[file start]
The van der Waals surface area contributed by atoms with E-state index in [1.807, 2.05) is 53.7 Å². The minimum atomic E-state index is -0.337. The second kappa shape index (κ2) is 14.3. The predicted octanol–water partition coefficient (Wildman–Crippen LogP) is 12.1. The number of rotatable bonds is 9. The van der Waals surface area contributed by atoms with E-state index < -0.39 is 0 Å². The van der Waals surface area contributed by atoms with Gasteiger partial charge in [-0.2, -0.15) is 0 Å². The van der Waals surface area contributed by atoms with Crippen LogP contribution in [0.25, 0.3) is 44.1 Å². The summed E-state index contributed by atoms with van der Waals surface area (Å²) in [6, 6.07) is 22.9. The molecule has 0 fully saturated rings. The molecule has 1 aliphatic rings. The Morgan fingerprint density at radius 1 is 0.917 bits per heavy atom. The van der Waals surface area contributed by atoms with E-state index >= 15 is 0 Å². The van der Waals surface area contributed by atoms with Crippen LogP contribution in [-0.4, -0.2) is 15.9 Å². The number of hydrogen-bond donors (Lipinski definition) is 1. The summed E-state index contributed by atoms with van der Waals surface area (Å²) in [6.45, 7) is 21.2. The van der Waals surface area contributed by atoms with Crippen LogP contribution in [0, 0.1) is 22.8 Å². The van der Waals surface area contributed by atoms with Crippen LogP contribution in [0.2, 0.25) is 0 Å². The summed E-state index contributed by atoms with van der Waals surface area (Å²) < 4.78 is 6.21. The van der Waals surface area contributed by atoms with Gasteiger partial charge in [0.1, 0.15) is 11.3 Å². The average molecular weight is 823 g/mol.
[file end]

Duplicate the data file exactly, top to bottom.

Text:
The van der Waals surface area contributed by atoms with E-state index in [1.807, 2.05) is 53.7 Å². The minimum atomic E-state index is -0.337. The second kappa shape index (κ2) is 14.3. The predicted octanol–water partition coefficient (Wildman–Crippen LogP) is 12.1. The number of rotatable bonds is 9. The van der Waals surface area contributed by atoms with E-state index < -0.39 is 0 Å². The van der Waals surface area contributed by atoms with Gasteiger partial charge in [-0.2, -0.15) is 0 Å². The van der Waals surface area contributed by atoms with Crippen LogP contribution in [0.25, 0.3) is 44.1 Å². The summed E-state index contributed by atoms with van der Waals surface area (Å²) in [6, 6.07) is 22.9. The molecule has 0 fully saturated rings. The molecule has 1 aliphatic rings. The Morgan fingerprint density at radius 1 is 0.917 bits per heavy atom. The van der Waals surface area contributed by atoms with E-state index >= 15 is 0 Å². The van der Waals surface area contributed by atoms with Crippen LogP contribution in [-0.4, -0.2) is 15.9 Å². The number of hydrogen-bond donors (Lipinski definition) is 1. The summed E-state index contributed by atoms with van der Waals surface area (Å²) in [6.45, 7) is 21.2. The van der Waals surface area contributed by atoms with Crippen LogP contribution in [0, 0.1) is 22.8 Å². The van der Waals surface area contributed by atoms with Crippen LogP contribution in [0.2, 0.25) is 0 Å². The summed E-state index contributed by atoms with van der Waals surface area (Å²) < 4.78 is 6.21. The van der Waals surface area contributed by atoms with Gasteiger partial charge in [0.1, 0.15) is 11.3 Å². The average molecular weight is 823 g/mol.